An antitrust judge recently ruled that distributor AT&T could merge with Time Warner, owner of several content brands. While this court case is one that will impact the industry for years to come, does it impact your business?
This month’s column will focus on the impact of the merger and why it may be a big deal.
In 2016, AT&T announced a bid for Time Warner for $85 billion. About 18 months ago the boards of the two companies voted to move forward with the deal valued at $108 billion including Time Warner’s debt. In November 2017, the United States Justice Department sued to block the merger citing antitrust reasons.
On June 12, the United States District Court in Washington, D.C., ruled the merger could move forward. Judge Richard J. Leon wrote that the government hadn’t proven its case of antitrust harm and that the merger could proceed without any conditions.
As a point of clarification, Time Warner is not the same company as Time Warner Cable that merged with Charter Communications in 2016. This Time Warner includes media and content assets such as HBO, TBS, TNT, CNN and HLN, as well as movie franchises like Superman, DC Comics and Harry Potter. Also, AT&T had previously purchased DirecTV satellite service, providing nationwide services.
For decades, telecommunications providers viewed as their competitors other telecommunications providers. This continued until broadband began its development. Over the past 10 years or so, technologies have changed and the focus of competition from broadband providers has changed.
Traditional telephone providers like AT&T quit viewing other telephone providers as competitors and began viewing all distribution providers, including those of other technology services like Comcast or Charter, as competitors.
The next logical step in the evolution was for distribution providers, like AT&T, to offer as much content as possible over their network. That challenged providers to get into video services.
In today’s environment, video service isn’t enough. It is also necessary for providers to offer additional content options across all platforms (wired and wireless) with enough flexibility to meet customers where they are.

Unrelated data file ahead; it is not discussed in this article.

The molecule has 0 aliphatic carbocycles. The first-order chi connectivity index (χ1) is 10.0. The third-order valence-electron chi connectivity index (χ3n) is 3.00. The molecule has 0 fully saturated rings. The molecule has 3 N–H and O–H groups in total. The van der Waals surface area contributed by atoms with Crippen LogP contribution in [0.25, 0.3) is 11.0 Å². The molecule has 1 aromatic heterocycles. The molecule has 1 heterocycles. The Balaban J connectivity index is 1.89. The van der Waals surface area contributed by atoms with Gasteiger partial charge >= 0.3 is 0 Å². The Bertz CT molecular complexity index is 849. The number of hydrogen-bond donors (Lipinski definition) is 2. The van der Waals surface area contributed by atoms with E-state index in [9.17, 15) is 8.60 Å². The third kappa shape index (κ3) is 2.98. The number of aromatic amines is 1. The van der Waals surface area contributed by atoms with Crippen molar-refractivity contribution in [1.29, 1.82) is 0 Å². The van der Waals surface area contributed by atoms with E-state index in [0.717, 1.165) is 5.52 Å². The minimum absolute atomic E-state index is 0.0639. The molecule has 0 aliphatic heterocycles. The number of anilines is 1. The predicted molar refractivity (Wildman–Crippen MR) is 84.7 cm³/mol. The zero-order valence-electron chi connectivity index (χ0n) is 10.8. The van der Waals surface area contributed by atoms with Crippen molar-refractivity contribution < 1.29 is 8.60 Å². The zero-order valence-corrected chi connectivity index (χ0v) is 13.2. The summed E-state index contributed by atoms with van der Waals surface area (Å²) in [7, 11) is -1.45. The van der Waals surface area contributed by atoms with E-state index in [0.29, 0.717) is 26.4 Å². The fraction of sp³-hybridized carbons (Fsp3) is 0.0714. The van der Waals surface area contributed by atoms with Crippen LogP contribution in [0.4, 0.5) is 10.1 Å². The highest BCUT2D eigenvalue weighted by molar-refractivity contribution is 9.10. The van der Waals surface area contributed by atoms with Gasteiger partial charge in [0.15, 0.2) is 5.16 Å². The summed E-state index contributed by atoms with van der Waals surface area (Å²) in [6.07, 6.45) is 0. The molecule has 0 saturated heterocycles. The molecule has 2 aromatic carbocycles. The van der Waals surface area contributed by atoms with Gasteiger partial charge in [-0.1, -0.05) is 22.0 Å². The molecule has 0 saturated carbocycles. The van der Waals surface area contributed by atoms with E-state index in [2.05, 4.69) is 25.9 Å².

In that realm, the AT&T-Time Warner merger continues a trend that was seen when Comcast purchased NBC Universal and Verizon purchased Yahoo and Huffington Post. Each trying to purchase content for their platform.
This evolution is known as vertical integration and the merger is called a vertical merger. AT&T, like other providers, wants to own the content that they are providing. Over time, it would be cheaper to purchase the content with a high upfront expense versus paying for it on a monthly basis. This vertical approach can be seen in other industries.
An example can be seen when a car manufacturer purchases a supplier of parts that go into its vehicle. While not unique, it is certainly something that catches our eye because we see the details every month when we look at our bill in a way that is different from how we purchase a car.
The merger will likely set off a wave of mergers. Comcast has already put a bid in for 21st Century Fox. Other content providers that could be involved include CBS, Viacom, Netflix, Discovery, Hulu and more.
What will the merger mean for you? One of the concerns brought up by Justice Department was that the merger will cause consumer prices to increase.
First, if there wasn’t money to made, the merger wouldn’t have happened. So, the chance pricing goes up is certainly possible. The goal for the merger was the opposite but that remains to be determined.
A second goal for the merger is to provide customers with a better experience, including switching between TV, tablet, computer or cellphone. Third, it will make it easier for them to target advertisements, which are necessary to pay the bills.
What will that mean for your business? This specific merger may not impact your business directly. However, there is a good chance the AT&T-Time Warner merger, along with the court ruling, will trigger a series of mergers.
The more vertical mergers that take place, the larger the ecosystem you operate in.
There may be a time that you and your business will need to consider the distribution, content and related aspects that you need and choose your provider accordingly.
It will no longer just be about a provider’s coverage or whose service is available in a specific area. It will also be about the content and platforms available to you and your business. While many are concerned about the consumer, and for good reason, I am very excited about the possibilities and the business impact.
The next few years will be full of change in the distribution/content vertical.
As the changes take place, watch with two perspectives: consider what is possible and consider what will work best for your business.
We live in a great time of technological and industry change. I think there are more big changes on the horizon. This is just the beginning. Stay connected and watch out for what’s next.
Michael Ramage is the director of the Center for Telecommunications Systems Management (CTSM) at Murray State University and serves as the president of the Technology Council of West Kentucky. He can be reached at email@example.com or 270-809-3987.
Originally published in the Four Rivers Business Journal and available at http://www.paducahsun.com/business/journal/tech-council-eyes-regional-it-growth/article_1eebadad-7575-5bf5-bc12-a1e6631cc224.html